Should we retransplant lung?
Transplantation of the lung has become an accepted form of therapy for a variety of endstage lung diseases. Despite recent improvements in surgical techniques and immunosuppression, graft failure, particularly in the late post transplant period from chronic rejection, continues to extract an unacceptable toll leading to a strong desire on the part of both the afflicted patient and physician for retransplantation. Given the growing disparity between the size of donor and recipient pools, however, the practice of retransplanting lung is controversial. Information on the survival post retransplantation is limited due to the relatively few numbers that have been performed world wide. Most recent figures indicate that overall survival is only half the rate seen for a first transplant. In selected centers it is better but still not as good as after a first transplant. Leading causes of death after retransplantation are infection and respiratory failure from chronic rejection. Factors associated with a favorable outcome after retransplantation include ambulatory status of the recipient, interval between first and second transplants and retransplantation for conditions other than chronic rejection. Survival also seems to be higher if retransplantation is performed at centers which have done more than five procedures. Functional status following retransplantation may achieve virtually normal levels, but in recipients retransplanted for chronic rejection, recurrence of this complication occurs in nearly two thirds leading to significant declines in both their functional status and survival.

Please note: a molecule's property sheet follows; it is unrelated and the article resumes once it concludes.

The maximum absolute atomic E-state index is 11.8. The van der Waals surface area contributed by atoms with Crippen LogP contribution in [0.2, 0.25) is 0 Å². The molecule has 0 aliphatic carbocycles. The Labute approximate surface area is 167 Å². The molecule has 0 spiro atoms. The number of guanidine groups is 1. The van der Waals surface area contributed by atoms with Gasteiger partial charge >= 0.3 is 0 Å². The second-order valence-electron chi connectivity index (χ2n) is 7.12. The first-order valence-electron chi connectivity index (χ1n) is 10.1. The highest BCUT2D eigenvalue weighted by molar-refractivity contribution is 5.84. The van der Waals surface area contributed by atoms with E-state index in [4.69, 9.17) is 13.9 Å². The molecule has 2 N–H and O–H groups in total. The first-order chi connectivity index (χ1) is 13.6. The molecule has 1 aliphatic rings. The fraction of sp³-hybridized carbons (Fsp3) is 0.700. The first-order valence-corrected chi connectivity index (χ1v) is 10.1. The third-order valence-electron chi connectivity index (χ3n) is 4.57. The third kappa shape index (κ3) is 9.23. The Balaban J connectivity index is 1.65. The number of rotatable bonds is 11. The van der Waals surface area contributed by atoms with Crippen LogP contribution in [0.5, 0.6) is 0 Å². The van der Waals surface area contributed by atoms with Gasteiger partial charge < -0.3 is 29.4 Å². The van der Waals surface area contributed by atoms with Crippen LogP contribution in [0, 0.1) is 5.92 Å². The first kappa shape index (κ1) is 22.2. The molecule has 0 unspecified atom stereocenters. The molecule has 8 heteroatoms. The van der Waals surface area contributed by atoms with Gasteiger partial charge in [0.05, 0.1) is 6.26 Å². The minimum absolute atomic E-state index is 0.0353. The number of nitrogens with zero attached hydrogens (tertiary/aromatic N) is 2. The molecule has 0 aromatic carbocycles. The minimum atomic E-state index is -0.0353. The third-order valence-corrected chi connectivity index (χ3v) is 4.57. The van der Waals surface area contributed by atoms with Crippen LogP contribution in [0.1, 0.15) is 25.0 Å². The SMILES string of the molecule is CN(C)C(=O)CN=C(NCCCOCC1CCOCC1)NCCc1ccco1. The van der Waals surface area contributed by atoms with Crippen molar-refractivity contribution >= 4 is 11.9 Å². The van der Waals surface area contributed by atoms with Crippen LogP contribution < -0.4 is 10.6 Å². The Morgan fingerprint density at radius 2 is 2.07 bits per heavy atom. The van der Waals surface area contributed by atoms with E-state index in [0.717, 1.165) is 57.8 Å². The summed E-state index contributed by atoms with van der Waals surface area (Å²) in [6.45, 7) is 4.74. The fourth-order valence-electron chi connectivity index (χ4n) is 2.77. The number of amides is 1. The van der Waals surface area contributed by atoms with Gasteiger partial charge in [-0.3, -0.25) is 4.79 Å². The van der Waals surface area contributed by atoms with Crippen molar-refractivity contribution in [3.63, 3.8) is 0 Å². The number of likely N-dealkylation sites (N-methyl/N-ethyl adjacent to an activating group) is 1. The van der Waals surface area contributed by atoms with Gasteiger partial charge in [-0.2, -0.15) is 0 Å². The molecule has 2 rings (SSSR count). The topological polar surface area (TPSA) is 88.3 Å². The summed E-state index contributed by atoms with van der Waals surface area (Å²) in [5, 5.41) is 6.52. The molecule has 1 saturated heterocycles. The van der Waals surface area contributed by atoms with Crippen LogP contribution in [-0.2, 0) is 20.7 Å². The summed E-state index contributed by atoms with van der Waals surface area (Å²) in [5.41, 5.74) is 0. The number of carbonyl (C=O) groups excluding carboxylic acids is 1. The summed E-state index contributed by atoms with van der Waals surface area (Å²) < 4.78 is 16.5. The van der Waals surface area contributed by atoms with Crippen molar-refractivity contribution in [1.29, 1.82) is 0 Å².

KeywordsGraft Failure Chronic Rejection Obliterative Bronchiolitis Bronchiolitis Obliterans Syndrome Heart Lung Transplant
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